They chose the day of his funeral, as his family, friends and activists everywhere have to grapple with a human being lost to pontificate about how he was “no angel”. Michael Brown was many things to many people; a son, a brother, a cousin, a nephew and another black causality of murderous police institutions and today, amidst all the racist violence he, his loved ones and community have had to endure, he was going to finally receive the respect and moment of honor he deserved and NYT decided today, of all days, to tune in their audience onto wholly irrelevant facts about his life - that in turn, transform the very injustice surrounding his death and the following police violence that plagued Ferguson into a national panel about whether or not his death is actually worth mourning and their language suggested that to them, it indeed is not.
This was hardly an accident or mistake. This is the perpetual hostility that is met against black life in America. The consensus is that black people deserve no respect and for black life to be legitimized and honored, we must meet a list of prerequisites. Subsequently, if black people aren’t valued, neither are our deaths understood as tragic or murders seen as criminal action.
This has been the atmosphere of America since its inception and much has not improved.
We have been duped into moving capitalism’s problems around instead of resolving them, into the foolish notion that buying green is an act of divergence from capitalist exploitation.
Worried about car emissions? Buy Tesla’s Model S. Want to fight water misuse? Take shorter showers. Concerned for underserved children around the world? Use a credit card that supports a NGO. Interested in bettering working conditions for exploited laborers? Look for the “fair trade” stamp at corporate outlet malls.
But by all means, NEVER stop buying.
Identifying the central issue with this behavior, Derrick Jensen explained, “Part of the problem is that we’ve been victims of a campaign of systematic misdirection. Consumer culture and the capitalist mindset have taught us to substitute acts of personal consumption (or enlightenment) for organized political resistance.”
As individuals we should do what we can, but we have to realize that letting corporations frame/limit global issues like environmental responsibility to consumer choice is self-defeating. We need bigger tools than our individual selves. Imagine trying to fill a dump truck using a spoon. That is what we are doing when we decouple the need for organized, community-wide political resistance from our individual ability to partake in generating and sustaining solutions.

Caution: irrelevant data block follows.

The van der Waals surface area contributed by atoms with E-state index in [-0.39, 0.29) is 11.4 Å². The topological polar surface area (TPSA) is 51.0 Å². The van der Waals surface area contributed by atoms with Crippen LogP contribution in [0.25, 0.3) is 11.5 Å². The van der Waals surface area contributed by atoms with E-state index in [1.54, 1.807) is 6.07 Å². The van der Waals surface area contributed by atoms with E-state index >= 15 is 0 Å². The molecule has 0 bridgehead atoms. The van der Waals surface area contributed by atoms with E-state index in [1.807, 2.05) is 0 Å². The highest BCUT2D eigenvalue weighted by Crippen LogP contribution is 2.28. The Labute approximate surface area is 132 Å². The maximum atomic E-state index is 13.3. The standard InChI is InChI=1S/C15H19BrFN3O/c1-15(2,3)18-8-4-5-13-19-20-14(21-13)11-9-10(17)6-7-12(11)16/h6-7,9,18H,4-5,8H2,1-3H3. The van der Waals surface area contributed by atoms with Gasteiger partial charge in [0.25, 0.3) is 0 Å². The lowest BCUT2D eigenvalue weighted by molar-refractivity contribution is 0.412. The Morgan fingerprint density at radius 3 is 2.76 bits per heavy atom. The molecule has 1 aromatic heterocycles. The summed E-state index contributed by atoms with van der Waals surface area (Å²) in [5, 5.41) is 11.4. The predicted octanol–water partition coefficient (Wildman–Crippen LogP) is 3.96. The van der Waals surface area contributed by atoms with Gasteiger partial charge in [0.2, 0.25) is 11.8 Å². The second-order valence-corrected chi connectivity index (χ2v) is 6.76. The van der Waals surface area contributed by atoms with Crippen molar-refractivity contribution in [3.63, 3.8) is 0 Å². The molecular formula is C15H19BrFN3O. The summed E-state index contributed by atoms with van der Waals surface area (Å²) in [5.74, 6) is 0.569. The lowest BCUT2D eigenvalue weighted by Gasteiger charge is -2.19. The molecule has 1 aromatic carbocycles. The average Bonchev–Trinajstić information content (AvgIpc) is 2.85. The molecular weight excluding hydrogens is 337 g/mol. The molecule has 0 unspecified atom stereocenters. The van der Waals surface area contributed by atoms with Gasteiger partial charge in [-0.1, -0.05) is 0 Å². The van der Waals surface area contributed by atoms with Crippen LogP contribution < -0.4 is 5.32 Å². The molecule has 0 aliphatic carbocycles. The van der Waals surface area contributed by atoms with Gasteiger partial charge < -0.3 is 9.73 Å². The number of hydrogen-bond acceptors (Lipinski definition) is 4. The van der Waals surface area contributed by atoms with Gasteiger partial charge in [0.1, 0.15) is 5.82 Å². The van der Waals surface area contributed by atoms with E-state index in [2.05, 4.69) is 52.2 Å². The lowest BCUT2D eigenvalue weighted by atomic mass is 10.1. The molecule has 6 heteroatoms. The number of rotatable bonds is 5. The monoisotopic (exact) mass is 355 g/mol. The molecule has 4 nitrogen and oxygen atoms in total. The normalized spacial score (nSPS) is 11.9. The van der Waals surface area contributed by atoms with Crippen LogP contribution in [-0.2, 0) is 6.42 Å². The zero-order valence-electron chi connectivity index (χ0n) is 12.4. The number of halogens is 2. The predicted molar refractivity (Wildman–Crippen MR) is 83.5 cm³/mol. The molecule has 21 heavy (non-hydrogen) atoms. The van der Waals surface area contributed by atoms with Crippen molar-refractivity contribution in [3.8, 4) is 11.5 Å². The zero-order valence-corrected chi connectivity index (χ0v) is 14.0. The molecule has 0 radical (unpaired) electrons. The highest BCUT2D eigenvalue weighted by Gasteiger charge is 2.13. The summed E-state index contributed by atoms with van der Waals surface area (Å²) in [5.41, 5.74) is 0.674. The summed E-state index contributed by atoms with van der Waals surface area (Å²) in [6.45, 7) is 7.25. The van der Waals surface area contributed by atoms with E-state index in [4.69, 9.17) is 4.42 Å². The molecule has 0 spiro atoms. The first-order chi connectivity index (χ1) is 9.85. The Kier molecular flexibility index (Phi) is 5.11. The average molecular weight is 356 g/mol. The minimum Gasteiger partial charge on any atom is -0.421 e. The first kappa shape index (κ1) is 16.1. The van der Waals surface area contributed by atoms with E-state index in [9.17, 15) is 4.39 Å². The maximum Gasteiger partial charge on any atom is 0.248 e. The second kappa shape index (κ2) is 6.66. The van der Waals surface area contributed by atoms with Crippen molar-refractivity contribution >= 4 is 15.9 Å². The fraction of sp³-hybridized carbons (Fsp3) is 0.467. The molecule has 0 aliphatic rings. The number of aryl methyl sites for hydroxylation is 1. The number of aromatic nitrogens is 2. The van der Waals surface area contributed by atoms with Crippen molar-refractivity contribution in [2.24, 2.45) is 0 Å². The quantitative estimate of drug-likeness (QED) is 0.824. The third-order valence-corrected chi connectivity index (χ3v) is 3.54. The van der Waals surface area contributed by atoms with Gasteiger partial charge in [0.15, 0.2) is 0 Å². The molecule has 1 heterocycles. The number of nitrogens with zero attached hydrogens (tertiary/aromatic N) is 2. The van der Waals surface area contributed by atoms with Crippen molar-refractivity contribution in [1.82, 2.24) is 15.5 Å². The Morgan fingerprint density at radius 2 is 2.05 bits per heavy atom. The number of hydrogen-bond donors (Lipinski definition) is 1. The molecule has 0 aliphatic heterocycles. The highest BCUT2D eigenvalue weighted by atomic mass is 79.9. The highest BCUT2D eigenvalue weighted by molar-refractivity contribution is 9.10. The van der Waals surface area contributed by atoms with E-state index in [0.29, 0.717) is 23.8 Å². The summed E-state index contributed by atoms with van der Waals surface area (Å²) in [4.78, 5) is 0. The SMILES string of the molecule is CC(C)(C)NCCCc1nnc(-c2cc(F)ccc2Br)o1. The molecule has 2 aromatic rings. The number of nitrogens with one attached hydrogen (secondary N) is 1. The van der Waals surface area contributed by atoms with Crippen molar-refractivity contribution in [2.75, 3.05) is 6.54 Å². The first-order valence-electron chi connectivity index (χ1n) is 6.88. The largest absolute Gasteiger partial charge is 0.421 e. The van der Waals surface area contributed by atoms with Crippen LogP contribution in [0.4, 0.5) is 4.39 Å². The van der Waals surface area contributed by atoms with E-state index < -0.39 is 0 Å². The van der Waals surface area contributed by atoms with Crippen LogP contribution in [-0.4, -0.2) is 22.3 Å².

What fucks me up about the Darren Wilson fundraiser is that he hasn’t been charged with a crime. He doesn’t have to hire a lawyer. He’s on paid leave, so he’s not losing wages. This is not covering his expenses, because he doesn’t have any additional expenses. This is a reward. He’s getting a $250,000 reward for murdering an unarmed black kid.
HE HAD TO GO TO THE HOSPITAL. MIKE REACHED FOR HIS GUN. HIS FRIEND THAT WAS WITH HIM EVEN ADMITTED THAT HE LIED ABOUT THE COP JUST RANDOMLY SHOOTING HIM AND CONFIRMED THAT THEY ROBBED THE STORE. SELF DEFESE.
None of this is true. This is how good the Ferguson PD’s smear campaign has been. Not one sentence here is accurate. Let’s break this down:
"MIKE REACHED FOR HIS GUN." Officer Wilson’s story is that the first shot that went off was an accidental discharge while they were fighting over the gun. However. there was no gunpowder residue on Mike Brown, meaning that he was absolutely not holding the gun when it went off and furthermore that he was not even that close. He was fired on from a distance.
"HIS FRIEND THAT WAS WITH HIM EVEN ADMITTED THAT HE LIED ABOUT THE COP JUST RANDOMLY SHOOTING HIM AND CONFIRMED THAT THEY ROBBED THE STORE." This is actually a compound lie, which is kind of impressive. His friend, Dorian Johnson, did not say that. His lawyer said they were together in the convenience store, the police said there was a robbery, and the media put those two statements next to each other to imply a statement was made that never was. Johnson isn’t being charged with anything because the Ferguson PD “determined he committed no crime." The Ferguson PD also admitted Officer Wilson didn’t know about the scuffle at the convenience store before he stopped Brown and Johnson. You may be wondering why I say scuffle instead of robbery. That’s because there wasn’t one: the owners of the store didn’t call the police and video shows Brown paying for the cigarillos! The clerk confronted Brown about reaching across the counter instead of waiting for him to hand over the cigarillos, he put his hand on Brown, and Brown pushed him. Yes, he pushed him too hard, but the clerk apparently didn’t care enough to call the police. The police were called by another customer in the store, who apparently didn’t know what was actually happening.
"SELF DEFESE." The autopsy shows that he was shot on the inside of his arm, meaning his hands were up, and the top of his head, meaning that, since Brown was 6’4”, either he was on his knees or the officer was 8’ tall. The officer was not 8’ tall.
The evidence clearly shows that Officer Wilson, who had no idea of the not-actually-a-robbery, executed the unarmed Mike Brown while he was on his knees with his hands in the air. Just like all of the eyewitnesses said (except for “Josie,” who turned out not to be real).
But the Ferguson PD’s already tainted public opinion. They’ve spread so many lies so effectively that no amount of evidence will bring justice. Your ignorance here is proof of just how effective it’s been.
Horror stories about Muslim misogyny have long been used by western patriarchs to justify imperialism abroad and sexism at home. The Guardian’s Katharine Viner reminds us about Lord Cromer, the British consul general in Egypt from 1883. Cromer believed the Egyptians were morally and culturally inferior in their treatment of women and that they should be “persuaded or forced” to become “civilised” by disposing of the veil.
"And what did this forward-thinking, feminist-sounding veil-burner do when he got home to Britain?" asks Viner. "He founded and presided over the Men’s League for Opposing Women’s Suffrage, which tried, by any means possible, to stop women getting the vote. Colonial patriarchs like Cromer … wanted merely to replace eastern misogyny with western misogyny." More than a century later, the same logic is used to imply that misogyny only matters when it isn’t being done by white men.